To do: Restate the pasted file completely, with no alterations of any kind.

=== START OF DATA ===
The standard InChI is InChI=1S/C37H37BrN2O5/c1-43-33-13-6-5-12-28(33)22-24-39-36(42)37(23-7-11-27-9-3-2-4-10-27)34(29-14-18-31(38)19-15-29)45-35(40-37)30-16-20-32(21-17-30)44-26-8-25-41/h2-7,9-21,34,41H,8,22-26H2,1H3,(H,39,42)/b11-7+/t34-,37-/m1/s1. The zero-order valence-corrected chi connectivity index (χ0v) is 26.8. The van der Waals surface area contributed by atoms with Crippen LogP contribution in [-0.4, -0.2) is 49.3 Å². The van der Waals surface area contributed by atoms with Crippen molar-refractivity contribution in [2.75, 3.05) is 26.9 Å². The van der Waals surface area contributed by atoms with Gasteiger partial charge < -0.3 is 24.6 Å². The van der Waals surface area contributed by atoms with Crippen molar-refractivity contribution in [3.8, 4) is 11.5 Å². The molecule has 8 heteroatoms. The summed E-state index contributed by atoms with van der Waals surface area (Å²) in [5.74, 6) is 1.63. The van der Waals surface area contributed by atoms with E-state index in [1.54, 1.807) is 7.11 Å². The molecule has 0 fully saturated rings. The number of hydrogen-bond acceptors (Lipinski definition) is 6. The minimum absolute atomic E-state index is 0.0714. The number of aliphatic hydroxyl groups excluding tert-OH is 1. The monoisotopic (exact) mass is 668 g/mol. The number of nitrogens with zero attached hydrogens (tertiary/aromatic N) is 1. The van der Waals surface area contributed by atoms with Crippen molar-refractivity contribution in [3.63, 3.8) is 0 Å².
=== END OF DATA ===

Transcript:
The standard InChI is InChI=1S/C37H37BrN2O5/c1-43-33-13-6-5-12-28(33)22-24-39-36(42)37(23-7-11-27-9-3-2-4-10-27)34(29-14-18-31(38)19-15-29)45-35(40-37)30-16-20-32(21-17-30)44-26-8-25-41/h2-7,9-21,34,41H,8,22-26H2,1H3,(H,39,42)/b11-7+/t34-,37-/m1/s1. The zero-order valence-corrected chi connectivity index (χ0v) is 26.8. The van der Waals surface area contributed by atoms with Crippen LogP contribution in [-0.4, -0.2) is 49.3 Å². The van der Waals surface area contributed by atoms with Crippen molar-refractivity contribution in [2.75, 3.05) is 26.9 Å². The van der Waals surface area contributed by atoms with Gasteiger partial charge < -0.3 is 24.6 Å². The van der Waals surface area contributed by atoms with Crippen molar-refractivity contribution in [3.8, 4) is 11.5 Å². The molecule has 8 heteroatoms. The summed E-state index contributed by atoms with van der Waals surface area (Å²) in [5.74, 6) is 1.63. The van der Waals surface area contributed by atoms with E-state index in [1.54, 1.807) is 7.11 Å². The molecule has 0 fully saturated rings. The number of hydrogen-bond acceptors (Lipinski definition) is 6. The minimum absolute atomic E-state index is 0.0714. The number of aliphatic hydroxyl groups excluding tert-OH is 1. The monoisotopic (exact) mass is 668 g/mol. The number of nitrogens with zero attached hydrogens (tertiary/aromatic N) is 1. The van der Waals surface area contributed by atoms with Crippen molar-refractivity contribution in [3.63, 3.8) is 0 Å².